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#Anzeige: a legal obligation?

Two German influencers: @Vickyheiler posting to promote Zalando’s jacket and @Aylin_koenig to promote her own brand @by_aylinkoenig. 

The search for the perfect lipstick brand or the place that makes the tastiest pepperoni pizza in town can be bothersome and time-consuming. Can you relate? 

To make it easier, in today’s ‘platform society’ consumers are able to make use of other (to them probably unknown) users’ reviews on the products or services they intend to buy. Not only, but by following a social media account which offers content relating to a specific topic, one is able to be introduced to new brands or products he/she might be interested in.

Social media influencers are the owners of these accounts and they are known for their power to monetize content thanks to the significant social media audience that they enjoy.[1] They are called ‘influencers’ because, through the making and sharing of content, they have the capacity of influencing others’ behaviour and, more specifically, consumer behaviour. Thanks to the trust and relatability that consumers find in such individuals, influencers have become important actors in shaping online shopping.[2] 

Naturally, some issues have arisen from it. One of the most manifest when dealing with reviews is how to understand whether a review post or video is real or not. In other words, how can consumers differentiate between a situation when they are presented with an objective product review of the influencer acting as an independent actor or when, instead, with a sponsored activity of a company.

Due to the influential character of this practice, for a long time policymakers have tried to regulate it in order to ensure consumer protection but legal certainty has never been achieved. Finally, the Bundesgerichtshof (hereinafter: BGH) pronounced itself in September 2021 on the issue of whether influencers need to label their social media posts to make sure consumers know what situation they are presented with.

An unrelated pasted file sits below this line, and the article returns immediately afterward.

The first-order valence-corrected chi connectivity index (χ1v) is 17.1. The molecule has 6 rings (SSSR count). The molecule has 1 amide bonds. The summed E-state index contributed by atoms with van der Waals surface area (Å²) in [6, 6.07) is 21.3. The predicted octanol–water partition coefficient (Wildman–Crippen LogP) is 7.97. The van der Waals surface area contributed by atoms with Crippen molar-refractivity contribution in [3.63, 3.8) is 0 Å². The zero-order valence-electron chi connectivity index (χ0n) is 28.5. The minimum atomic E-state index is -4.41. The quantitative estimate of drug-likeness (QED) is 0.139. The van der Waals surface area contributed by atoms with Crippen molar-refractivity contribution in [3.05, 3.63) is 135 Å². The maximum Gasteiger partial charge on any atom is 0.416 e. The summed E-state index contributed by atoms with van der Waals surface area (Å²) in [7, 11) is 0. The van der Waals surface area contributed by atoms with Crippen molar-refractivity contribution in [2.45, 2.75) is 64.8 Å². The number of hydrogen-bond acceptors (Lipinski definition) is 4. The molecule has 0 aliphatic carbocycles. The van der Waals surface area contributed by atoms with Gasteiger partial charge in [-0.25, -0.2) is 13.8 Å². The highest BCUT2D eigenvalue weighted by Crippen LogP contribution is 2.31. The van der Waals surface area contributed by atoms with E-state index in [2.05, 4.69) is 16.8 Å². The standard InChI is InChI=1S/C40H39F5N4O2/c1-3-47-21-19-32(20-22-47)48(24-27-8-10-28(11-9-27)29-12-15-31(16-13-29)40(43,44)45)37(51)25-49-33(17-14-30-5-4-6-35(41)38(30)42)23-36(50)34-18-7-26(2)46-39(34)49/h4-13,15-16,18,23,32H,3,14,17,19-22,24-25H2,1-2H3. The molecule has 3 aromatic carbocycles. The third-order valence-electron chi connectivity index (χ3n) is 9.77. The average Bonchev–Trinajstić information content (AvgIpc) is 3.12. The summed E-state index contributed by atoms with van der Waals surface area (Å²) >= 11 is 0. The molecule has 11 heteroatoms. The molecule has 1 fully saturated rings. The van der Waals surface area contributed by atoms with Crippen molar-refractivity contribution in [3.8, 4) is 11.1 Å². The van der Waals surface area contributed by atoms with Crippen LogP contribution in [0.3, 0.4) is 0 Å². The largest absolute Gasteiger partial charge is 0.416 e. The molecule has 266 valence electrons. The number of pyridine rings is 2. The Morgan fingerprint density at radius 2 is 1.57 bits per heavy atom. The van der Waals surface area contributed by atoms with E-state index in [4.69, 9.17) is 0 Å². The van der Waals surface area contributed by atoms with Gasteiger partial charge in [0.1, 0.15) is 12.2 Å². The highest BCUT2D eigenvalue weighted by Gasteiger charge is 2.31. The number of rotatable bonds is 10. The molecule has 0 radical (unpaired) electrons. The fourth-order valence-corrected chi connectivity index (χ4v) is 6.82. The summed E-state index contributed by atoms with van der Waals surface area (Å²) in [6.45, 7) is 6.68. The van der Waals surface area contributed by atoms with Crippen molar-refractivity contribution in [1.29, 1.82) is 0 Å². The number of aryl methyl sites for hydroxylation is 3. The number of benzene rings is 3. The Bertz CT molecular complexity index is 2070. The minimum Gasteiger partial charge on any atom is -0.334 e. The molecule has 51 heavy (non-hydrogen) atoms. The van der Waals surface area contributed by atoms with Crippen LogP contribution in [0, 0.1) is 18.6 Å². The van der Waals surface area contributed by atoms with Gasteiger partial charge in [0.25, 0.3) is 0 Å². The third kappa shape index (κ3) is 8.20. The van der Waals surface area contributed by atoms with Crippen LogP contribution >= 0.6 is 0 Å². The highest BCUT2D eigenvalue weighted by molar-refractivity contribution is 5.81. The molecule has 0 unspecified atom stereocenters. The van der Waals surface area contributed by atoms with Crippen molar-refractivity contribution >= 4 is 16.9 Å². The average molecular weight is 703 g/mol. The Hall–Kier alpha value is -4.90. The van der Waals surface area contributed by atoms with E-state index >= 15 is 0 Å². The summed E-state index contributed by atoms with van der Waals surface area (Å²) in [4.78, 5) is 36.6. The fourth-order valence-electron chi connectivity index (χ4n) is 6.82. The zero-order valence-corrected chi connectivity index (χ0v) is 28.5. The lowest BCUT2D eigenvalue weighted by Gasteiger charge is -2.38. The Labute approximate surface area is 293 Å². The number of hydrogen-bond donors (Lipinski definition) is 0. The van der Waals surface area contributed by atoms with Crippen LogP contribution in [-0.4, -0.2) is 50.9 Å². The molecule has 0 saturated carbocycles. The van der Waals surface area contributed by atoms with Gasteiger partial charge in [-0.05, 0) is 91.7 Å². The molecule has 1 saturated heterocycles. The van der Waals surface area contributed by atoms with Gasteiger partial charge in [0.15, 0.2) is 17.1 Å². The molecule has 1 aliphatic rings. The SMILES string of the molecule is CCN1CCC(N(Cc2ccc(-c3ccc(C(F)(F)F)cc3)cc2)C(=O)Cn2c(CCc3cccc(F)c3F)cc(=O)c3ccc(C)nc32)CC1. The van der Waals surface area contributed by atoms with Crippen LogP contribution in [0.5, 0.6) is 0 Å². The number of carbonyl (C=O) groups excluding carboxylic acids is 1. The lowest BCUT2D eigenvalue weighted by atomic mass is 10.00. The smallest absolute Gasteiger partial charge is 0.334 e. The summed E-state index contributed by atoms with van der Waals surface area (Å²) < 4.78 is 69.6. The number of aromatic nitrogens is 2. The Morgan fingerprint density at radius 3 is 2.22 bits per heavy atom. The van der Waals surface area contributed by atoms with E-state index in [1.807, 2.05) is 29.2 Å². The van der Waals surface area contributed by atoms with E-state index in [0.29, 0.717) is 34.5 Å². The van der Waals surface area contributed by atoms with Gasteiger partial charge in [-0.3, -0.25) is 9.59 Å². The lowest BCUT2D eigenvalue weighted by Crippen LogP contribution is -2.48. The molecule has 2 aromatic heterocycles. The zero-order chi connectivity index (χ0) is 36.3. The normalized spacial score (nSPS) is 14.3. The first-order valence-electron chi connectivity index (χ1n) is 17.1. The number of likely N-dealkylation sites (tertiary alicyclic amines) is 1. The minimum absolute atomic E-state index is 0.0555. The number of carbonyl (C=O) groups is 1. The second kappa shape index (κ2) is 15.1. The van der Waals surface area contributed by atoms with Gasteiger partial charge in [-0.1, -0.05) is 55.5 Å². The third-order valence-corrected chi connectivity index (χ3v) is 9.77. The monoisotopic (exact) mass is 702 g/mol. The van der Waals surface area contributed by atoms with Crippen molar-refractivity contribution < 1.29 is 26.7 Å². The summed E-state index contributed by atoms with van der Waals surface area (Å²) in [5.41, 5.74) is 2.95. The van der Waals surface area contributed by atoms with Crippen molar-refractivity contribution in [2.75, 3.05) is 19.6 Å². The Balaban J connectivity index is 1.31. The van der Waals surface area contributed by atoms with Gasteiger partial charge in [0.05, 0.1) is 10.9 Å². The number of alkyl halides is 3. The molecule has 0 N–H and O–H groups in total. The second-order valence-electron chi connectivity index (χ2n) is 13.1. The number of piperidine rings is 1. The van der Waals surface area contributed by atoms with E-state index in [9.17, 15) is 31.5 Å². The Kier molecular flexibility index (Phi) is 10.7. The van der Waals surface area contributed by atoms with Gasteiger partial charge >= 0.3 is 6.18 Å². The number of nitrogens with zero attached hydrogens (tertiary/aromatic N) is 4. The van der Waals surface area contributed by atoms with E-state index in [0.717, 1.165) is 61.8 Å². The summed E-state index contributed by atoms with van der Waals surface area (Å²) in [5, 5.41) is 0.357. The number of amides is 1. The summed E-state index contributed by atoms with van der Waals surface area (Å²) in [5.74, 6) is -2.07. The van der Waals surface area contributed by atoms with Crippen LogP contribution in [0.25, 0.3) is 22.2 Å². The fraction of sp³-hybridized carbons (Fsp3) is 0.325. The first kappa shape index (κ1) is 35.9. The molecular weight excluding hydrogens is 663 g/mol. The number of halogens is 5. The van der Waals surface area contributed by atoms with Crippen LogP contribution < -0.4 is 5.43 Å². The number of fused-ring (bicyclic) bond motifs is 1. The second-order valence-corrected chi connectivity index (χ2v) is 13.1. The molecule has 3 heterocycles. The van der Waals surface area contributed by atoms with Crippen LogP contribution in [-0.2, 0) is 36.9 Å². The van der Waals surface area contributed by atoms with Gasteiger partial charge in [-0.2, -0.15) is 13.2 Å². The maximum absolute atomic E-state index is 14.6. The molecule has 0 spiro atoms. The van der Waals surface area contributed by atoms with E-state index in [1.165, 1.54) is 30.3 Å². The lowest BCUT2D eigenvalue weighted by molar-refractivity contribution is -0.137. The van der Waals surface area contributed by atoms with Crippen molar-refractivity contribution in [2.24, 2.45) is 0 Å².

It was a series of three judgements (case I ZR 90/20; case I ZR 125/20; case I/ZR 126/20) which involved the Germany’s Association of Social Competition, responsible for safeguarding fair trading, and three influencers, which allegedly violated the labelling requirement. 

The Court took a firm position imposing that ‘advertising must be clearly identifiable as such and clearly separated from the rest of the content of the offers’.[3] 

How? The BGH did not explicitly mention the exact form in which the post should be labelled. However, from previous case law it is clear that even when tap tags are present, an immediate notice shall be present. Terms “Anzeige” or “Werbung” (German translation of advertisement) are considered sufficient and shall appear next to the image. For what concerns English terms such as ‘advertisement’,‘ad’ or ‘sponsored’, it is still unclear whether these are considered to be sufficient disclosure.[4]

In the first case, it held that the offering of goods and services in favour of a third-party company by an influencer is considered a commercial practice. This, if the influencer received compensation or, in case of no compensation of any kind, if ‘the contribution is exaggeratedly promotional according to the overall impression’.[5] In other words, if no critical distance was taken by the influencer while highlighting the advantages of the product or services so that the post would appear as a mere review without marketing purposes. Accordingly, ‘tap tags’[6] also fall under this section if they mention the product or service in an incoherent manner and require to be clearly labelled as advertisements.

The second and third cases concerned Instagram posts carried out by the influencers solely for the benefit of their own business. Since the activity does not fall under the definition of commercial advertising provided for in German law, no advertising label is required.[7] 

Overall, although some aspects still need to be clarified (such as whether English terms are accepted or what exactly consideration entails), the ruling brought some clarity on the matter which was very much needed.

[1] Catalina Goanta, Sofia Ranchordás, ‘The Regulation of Social Media Influencers’, 2020

[2] The Impact of Social Media Influencers on Purchase Intention and the Mediation Effect of Customer Attitude <http://ganj-ie.iust.ac.ir:8081/images/2/22/Ajbr170035.pdf>

[3] https://www.euronews.com/2021/09/09/instagram-influencers-must-clearly-label-paid-adverts-says-german-court

[4] The BGH held that ‘sponsored by’ cannot be understood by German readers of a newspaper. <https://mediawrites.law/international-influencer-marketing-in-germany-ad-might-not-be-enough/>

[5] Bundesgerichtshof zur Pflicht von Influencerinnen, ihre Instagram-Beiträge als Werbung zu kennzeichnen, Bundesgerightshof <https://www.bundesgerichtshof.de/SharedDocs/Pressemitteilungen/DE/2021/2021170.html>

[6] A tap tag is a link which, when clicked onto, it forwards the user to the profile of the company or influencer selling the specific product or service.

[7] <https://mediawrites.law/germany-the-use-of-influencers-in-social-media-the-latest-hat-trick-of-the-bgh/>

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